Category Archives: Livestock

Chicken huts, veg beds and goose eggs

It’s been a long two weeks since my last update.

The first week not much happened. I succeeded in day to day care of our animals, the geese (April, May and June) and the cockerel (Casey). We discovered our limitations as a weekend went by without much progress due to Sam having a sore foot and Chi being very clingy with teething. We did however get our first egg from May (which made a very yolky scrambled egg), realised that June is in fact a boy who is now renamed Jules, got the hen house a bit more set up and saw the first seedlings peeking through the soil (radishes). I also made some progress with the geese, no longer having them try to bite me every time I go anywhere near them.

20160205_114351
Our first egg

This past weekend we really buckled down though. There were two main priorities, 1) move a builders bag of soil into the polytunnel and 2) prep the hen house for the girls. We did a pretty good job at meeting both of those. On Saturday we had the wonderful Lis over ¬†and made short work of the soil. The second veg bed in the polytunnel isn’t quite a no-dig as I forked the surface a little just to break up the crust. I’m much happier with this soil than the last batch though, we didn’t find a single bit of glass in there. It’s now all levelled out and waiting to be planted in. I also cleared some more of the chicken wire from the sheep field, getting ready for the arrival of sheep.

20160206_131337
Our not quite no-dig second veg bed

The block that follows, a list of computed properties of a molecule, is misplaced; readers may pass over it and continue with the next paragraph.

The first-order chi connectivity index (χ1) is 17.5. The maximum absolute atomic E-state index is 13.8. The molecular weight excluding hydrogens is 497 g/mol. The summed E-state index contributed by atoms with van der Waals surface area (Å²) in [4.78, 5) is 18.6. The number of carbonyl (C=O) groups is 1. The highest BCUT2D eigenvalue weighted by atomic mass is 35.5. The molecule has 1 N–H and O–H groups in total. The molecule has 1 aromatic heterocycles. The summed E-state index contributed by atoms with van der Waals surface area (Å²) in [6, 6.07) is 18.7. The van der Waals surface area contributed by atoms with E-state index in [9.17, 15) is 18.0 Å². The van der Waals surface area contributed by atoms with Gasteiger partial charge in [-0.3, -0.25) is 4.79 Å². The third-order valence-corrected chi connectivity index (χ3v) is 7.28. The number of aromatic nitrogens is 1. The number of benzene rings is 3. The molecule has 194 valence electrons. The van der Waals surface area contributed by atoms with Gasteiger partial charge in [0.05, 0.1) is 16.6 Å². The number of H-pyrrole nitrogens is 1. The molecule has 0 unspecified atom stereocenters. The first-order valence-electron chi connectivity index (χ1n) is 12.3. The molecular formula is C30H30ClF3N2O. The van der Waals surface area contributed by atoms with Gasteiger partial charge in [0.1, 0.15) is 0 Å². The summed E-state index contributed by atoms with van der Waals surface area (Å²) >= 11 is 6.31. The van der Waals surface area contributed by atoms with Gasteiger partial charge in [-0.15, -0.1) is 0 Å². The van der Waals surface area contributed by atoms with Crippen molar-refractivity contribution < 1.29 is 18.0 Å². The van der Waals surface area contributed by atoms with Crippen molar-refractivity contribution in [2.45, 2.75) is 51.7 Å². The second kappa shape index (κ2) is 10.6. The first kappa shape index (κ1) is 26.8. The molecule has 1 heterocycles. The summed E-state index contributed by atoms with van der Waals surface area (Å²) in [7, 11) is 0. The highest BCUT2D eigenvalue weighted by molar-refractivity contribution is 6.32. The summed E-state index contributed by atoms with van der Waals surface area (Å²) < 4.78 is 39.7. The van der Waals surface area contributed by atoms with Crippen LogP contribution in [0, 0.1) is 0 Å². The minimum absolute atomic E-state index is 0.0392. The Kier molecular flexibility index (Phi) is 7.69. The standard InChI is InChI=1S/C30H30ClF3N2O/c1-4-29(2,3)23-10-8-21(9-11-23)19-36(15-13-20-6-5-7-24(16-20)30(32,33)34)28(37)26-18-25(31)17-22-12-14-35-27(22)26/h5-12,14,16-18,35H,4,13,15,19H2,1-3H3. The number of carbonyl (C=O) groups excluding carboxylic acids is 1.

Sunday was all hands on deck. We had another volunteer friend over, Kay, as well as her parents in the afternoon. Together we stripped the old roof off the hen house, treated some rotten bits and got a new roof on. We also got the feeder and drinker hanging, sanded the perches to give a bit of a rounded edge and installed a nest box. Thanks to the help of Kay’s dad we also got some more fence posts hammered into the sheep field.

2016-02-07 12.00.23
All hands on deck – even if you only have one free!

As if that all wasn’t enough, over the course of this week we’ve installed a pop hole in the hen house, made a makeshift shelter for the geese in the sheep field (there’s a shed on the way for them), had two more eggs, planted some fruit bushes, started making the outside veg beds and marked out an area (our mini orchard) for the geese to move into this weekend. Oh and we’ve arranged to buy some sheep at the end of the month. It really does feel like all things go at the moment, unsurprisingly we’ve been in bed quite a bit before midnight this week!

2016-02-07 17.21.12
Final touches on the roof before we lost the light

Hopefully I’ll be able to update a bit more often than once every two or three weeks.

Dans

 

Finally here

Ok so we have been here since August but with a baby getting set up has been slow. So slow that I have had this tab open to write this post for nearly a week…

Our journey to smallholding probably began when we moved to our first house in Scotland and started a fruit and veg garden. Self-sufficiency became an interest, wanting to know where our food was coming from, and after a bit we began to dream about our next house, one we would move to once I had finished the studies that had brought us to Scotland.

We have lived all over the UK and whilst I have a fondness for the North West we searched everywhere for the right place, with viewings in Scotland, Wales and England. Six years later we found this place, 2.5 acres of flat, fairly good grazing, with some impressive polytunnels and established fruit trees in Lincolnshire. It was less land than the 10 acres we had dreamed of, and it borders a well trafficked road, but the house wasn’t in disrepair and I was heavily pregnant so we went for it and moved in when our daughter was 10 weeks old, late August.